Perhaps there’s another way in which American government leaders can learn a lesson from France. The latest issue of Bloomberg Businessweek offers details.

During his 27 months in office, French President François Hollande has consistently disappointed his countrymen with predictions of economic recovery that haven’t materialized. Now the beleaguered Hollande is trying to quell a revolt within his own Socialist Party.

On Aug. 26, he named a new cabinet, ousting ministers from the party’s left wing who attacked his plans to curb government spending and ease taxes on business. In an interview with Le Monde on Aug. 23, Economy Minister Arnaud Montebourg said it was “absurd” for Hollande to propose spending cuts when the economy has barely grown in three years and unemployment exceeds 10 percent. Three days later, Montebourg was out of a job, replaced by a 36-year-old supply-side reformer named Emmanuel Macron. …

… Soon after taking office, Hollande started raising tens of billions in new taxes, mainly on businesses and high-income households. Social benefits and other government spending were left largely untouched, along with rigid labor rules that crimp French companies’ competitiveness. The government “tried to postpone the day of reckoning, hoping that there would be a European recovery” that would lift the economy enough to avoid difficult reforms, says Bruno Cavalier, chief economist at Oddo Securities in Paris. Instead, France Inc. slashed investment and hiring, forestalling a rebound.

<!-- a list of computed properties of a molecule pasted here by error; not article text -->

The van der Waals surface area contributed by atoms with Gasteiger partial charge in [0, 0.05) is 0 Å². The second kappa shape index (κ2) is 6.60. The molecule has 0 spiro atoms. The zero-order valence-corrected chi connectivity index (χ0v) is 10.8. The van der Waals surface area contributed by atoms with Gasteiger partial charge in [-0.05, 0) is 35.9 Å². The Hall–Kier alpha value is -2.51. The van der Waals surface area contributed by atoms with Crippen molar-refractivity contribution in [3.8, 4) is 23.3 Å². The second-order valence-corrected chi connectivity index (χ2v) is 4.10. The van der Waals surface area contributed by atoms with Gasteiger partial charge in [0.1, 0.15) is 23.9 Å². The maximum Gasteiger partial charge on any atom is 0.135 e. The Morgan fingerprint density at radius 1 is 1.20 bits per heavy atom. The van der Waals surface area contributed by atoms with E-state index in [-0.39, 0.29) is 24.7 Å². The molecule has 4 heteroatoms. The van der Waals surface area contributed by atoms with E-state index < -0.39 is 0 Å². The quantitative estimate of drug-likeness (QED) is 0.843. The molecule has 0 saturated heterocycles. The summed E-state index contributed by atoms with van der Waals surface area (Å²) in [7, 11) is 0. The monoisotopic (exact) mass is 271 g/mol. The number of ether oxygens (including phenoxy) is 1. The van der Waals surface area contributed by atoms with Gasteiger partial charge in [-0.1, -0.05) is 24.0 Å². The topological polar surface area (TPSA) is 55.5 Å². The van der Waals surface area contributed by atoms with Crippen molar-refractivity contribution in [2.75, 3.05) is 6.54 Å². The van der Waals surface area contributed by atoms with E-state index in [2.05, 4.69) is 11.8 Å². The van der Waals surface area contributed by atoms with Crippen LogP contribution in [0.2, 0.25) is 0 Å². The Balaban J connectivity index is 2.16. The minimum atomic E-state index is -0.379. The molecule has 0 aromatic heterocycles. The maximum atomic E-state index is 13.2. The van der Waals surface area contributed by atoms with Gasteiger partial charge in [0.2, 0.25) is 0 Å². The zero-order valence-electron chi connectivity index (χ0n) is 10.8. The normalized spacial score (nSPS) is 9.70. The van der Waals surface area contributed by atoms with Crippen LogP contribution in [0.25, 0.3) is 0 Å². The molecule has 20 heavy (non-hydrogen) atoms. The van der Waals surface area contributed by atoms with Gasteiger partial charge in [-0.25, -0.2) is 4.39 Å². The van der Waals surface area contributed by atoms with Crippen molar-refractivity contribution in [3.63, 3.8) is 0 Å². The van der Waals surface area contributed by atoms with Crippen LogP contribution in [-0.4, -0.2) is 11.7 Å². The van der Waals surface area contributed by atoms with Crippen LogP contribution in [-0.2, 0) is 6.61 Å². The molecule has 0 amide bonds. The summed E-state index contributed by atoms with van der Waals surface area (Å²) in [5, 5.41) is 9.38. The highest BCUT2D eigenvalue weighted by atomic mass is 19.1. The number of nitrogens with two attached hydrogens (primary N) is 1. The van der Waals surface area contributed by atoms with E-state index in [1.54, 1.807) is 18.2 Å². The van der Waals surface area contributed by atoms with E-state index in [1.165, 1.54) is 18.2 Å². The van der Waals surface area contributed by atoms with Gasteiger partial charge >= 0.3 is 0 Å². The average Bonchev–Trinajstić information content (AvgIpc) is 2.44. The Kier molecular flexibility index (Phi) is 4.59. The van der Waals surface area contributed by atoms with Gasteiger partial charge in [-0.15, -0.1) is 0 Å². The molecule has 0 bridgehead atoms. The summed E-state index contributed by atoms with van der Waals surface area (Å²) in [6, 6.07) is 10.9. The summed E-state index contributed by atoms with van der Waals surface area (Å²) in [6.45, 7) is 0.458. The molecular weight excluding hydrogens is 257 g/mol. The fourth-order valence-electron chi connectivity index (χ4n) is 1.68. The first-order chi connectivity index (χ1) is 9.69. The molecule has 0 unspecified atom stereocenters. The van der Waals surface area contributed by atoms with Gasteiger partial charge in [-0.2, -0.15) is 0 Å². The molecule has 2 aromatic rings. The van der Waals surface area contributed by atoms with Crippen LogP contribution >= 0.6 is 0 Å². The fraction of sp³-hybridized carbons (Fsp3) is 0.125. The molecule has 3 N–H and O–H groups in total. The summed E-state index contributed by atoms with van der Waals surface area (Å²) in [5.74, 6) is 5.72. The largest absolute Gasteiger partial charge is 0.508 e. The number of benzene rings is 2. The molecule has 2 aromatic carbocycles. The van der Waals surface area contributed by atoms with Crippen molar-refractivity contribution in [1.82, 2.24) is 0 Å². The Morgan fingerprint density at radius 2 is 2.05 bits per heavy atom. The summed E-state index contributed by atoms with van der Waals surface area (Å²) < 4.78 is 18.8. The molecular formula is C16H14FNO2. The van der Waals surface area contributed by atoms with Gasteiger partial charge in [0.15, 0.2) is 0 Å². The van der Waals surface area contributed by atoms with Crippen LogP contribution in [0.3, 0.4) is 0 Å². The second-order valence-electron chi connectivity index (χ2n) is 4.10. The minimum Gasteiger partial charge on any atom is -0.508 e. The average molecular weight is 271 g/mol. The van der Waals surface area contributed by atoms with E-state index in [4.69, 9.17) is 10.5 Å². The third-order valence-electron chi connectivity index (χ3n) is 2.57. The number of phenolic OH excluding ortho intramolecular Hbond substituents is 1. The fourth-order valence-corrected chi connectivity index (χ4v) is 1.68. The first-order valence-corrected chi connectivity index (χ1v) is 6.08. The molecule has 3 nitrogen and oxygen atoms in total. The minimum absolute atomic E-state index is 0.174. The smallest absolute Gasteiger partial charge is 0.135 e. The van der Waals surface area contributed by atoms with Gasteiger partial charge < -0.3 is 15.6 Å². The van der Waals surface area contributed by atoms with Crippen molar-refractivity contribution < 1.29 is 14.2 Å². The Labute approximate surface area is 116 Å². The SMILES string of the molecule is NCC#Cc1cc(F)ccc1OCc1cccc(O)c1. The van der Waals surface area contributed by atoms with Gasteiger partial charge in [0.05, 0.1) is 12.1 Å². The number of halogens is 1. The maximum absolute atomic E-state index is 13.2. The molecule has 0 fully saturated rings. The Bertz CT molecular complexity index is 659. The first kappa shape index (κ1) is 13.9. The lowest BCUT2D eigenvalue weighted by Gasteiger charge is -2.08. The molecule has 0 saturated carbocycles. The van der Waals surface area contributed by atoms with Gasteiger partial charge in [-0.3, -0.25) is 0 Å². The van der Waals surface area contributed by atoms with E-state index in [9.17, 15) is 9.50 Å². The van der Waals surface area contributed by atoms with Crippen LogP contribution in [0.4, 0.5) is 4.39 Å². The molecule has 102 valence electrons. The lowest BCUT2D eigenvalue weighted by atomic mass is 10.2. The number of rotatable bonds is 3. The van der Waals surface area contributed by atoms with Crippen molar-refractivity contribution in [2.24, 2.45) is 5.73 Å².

Earlier this year, Hollande made a policy U-turn. He named a new market-oriented prime minister, Manuel Valls, and promised some €50 billion ($66 billion) in budget savings over the next three years to help offset lower payroll taxes on business. The plan is “exactly what Mr. [European Central Bank President Mario] Draghi would call growth-friendly,” Cavalier says.